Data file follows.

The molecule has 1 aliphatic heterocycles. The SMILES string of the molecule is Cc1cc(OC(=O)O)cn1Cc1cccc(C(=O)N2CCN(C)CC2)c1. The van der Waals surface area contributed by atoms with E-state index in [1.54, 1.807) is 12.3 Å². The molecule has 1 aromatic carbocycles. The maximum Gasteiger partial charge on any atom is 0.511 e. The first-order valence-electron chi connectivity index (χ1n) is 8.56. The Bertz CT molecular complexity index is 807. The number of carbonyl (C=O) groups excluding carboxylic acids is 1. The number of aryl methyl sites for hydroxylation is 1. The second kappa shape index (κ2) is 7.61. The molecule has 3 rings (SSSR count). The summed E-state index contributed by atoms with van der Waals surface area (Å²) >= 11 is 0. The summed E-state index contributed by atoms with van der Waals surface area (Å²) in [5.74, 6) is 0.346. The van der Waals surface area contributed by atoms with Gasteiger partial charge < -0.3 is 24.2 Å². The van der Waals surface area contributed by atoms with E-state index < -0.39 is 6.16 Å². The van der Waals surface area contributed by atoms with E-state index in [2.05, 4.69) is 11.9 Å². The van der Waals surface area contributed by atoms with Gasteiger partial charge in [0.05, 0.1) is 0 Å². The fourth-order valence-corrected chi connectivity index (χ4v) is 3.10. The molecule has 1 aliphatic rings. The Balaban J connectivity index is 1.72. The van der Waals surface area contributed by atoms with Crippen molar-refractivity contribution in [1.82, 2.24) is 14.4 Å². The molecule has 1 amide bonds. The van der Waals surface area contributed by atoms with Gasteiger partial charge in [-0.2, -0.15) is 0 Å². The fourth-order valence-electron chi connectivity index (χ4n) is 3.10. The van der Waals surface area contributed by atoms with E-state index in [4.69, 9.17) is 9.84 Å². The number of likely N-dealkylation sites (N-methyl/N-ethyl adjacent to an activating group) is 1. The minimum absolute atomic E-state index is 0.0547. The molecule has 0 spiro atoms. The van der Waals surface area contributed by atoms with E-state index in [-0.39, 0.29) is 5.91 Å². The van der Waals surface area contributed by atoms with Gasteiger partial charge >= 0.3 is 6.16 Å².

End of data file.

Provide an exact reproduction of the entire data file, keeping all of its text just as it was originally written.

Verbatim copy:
The molecule has 1 aliphatic heterocycles. The SMILES string of the molecule is Cc1cc(OC(=O)O)cn1Cc1cccc(C(=O)N2CCN(C)CC2)c1. The van der Waals surface area contributed by atoms with E-state index in [1.54, 1.807) is 12.3 Å². The molecule has 1 aromatic carbocycles. The maximum Gasteiger partial charge on any atom is 0.511 e. The first-order valence-electron chi connectivity index (χ1n) is 8.56. The Bertz CT molecular complexity index is 807. The number of carbonyl (C=O) groups excluding carboxylic acids is 1. The number of aryl methyl sites for hydroxylation is 1. The second kappa shape index (κ2) is 7.61. The molecule has 3 rings (SSSR count). The summed E-state index contributed by atoms with van der Waals surface area (Å²) >= 11 is 0. The summed E-state index contributed by atoms with van der Waals surface area (Å²) in [5.74, 6) is 0.346. The van der Waals surface area contributed by atoms with Gasteiger partial charge < -0.3 is 24.2 Å². The van der Waals surface area contributed by atoms with E-state index < -0.39 is 6.16 Å². The van der Waals surface area contributed by atoms with E-state index in [2.05, 4.69) is 11.9 Å². The van der Waals surface area contributed by atoms with Gasteiger partial charge in [0.05, 0.1) is 0 Å². The fourth-order valence-corrected chi connectivity index (χ4v) is 3.10. The molecule has 1 aliphatic rings. The Balaban J connectivity index is 1.72. The van der Waals surface area contributed by atoms with Crippen molar-refractivity contribution in [1.82, 2.24) is 14.4 Å². The molecule has 1 amide bonds. The van der Waals surface area contributed by atoms with Gasteiger partial charge in [-0.2, -0.15) is 0 Å². The fourth-order valence-electron chi connectivity index (χ4n) is 3.10. The van der Waals surface area contributed by atoms with E-state index in [4.69, 9.17) is 9.84 Å². The number of likely N-dealkylation sites (N-methyl/N-ethyl adjacent to an activating group) is 1. The minimum absolute atomic E-state index is 0.0547. The molecule has 0 spiro atoms. The van der Waals surface area contributed by atoms with E-state index in [-0.39, 0.29) is 5.91 Å². The van der Waals surface area contributed by atoms with Gasteiger partial charge >= 0.3 is 6.16 Å².